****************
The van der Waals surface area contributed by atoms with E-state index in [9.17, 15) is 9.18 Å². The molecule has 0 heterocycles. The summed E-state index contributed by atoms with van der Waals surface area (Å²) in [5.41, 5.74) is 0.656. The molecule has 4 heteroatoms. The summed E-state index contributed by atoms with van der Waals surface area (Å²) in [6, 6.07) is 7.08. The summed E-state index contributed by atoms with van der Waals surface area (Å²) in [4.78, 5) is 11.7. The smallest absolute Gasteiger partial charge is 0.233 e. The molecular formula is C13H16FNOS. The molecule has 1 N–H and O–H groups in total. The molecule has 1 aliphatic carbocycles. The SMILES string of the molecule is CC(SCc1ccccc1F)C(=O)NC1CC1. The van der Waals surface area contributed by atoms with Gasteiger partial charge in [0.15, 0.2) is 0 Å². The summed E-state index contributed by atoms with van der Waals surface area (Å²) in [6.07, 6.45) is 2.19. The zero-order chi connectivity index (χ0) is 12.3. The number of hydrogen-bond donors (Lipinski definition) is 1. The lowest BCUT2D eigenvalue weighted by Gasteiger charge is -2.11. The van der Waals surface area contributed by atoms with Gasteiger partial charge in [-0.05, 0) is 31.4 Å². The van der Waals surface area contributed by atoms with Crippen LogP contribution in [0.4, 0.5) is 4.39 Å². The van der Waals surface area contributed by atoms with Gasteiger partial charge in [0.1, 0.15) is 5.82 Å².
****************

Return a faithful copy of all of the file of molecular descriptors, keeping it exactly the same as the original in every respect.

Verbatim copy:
The van der Waals surface area contributed by atoms with E-state index in [9.17, 15) is 9.18 Å². The molecule has 0 heterocycles. The summed E-state index contributed by atoms with van der Waals surface area (Å²) in [5.41, 5.74) is 0.656. The molecule has 4 heteroatoms. The summed E-state index contributed by atoms with van der Waals surface area (Å²) in [6, 6.07) is 7.08. The summed E-state index contributed by atoms with van der Waals surface area (Å²) in [4.78, 5) is 11.7. The smallest absolute Gasteiger partial charge is 0.233 e. The molecular formula is C13H16FNOS. The molecule has 1 N–H and O–H groups in total. The molecule has 1 aliphatic carbocycles. The SMILES string of the molecule is CC(SCc1ccccc1F)C(=O)NC1CC1. The van der Waals surface area contributed by atoms with Gasteiger partial charge in [0.15, 0.2) is 0 Å². The summed E-state index contributed by atoms with van der Waals surface area (Å²) in [6.07, 6.45) is 2.19. The zero-order chi connectivity index (χ0) is 12.3. The number of hydrogen-bond donors (Lipinski definition) is 1. The lowest BCUT2D eigenvalue weighted by Gasteiger charge is -2.11. The van der Waals surface area contributed by atoms with Gasteiger partial charge in [-0.05, 0) is 31.4 Å². The van der Waals surface area contributed by atoms with Crippen LogP contribution in [0.4, 0.5) is 4.39 Å². The van der Waals surface area contributed by atoms with Gasteiger partial charge in [0.1, 0.15) is 5.82 Å².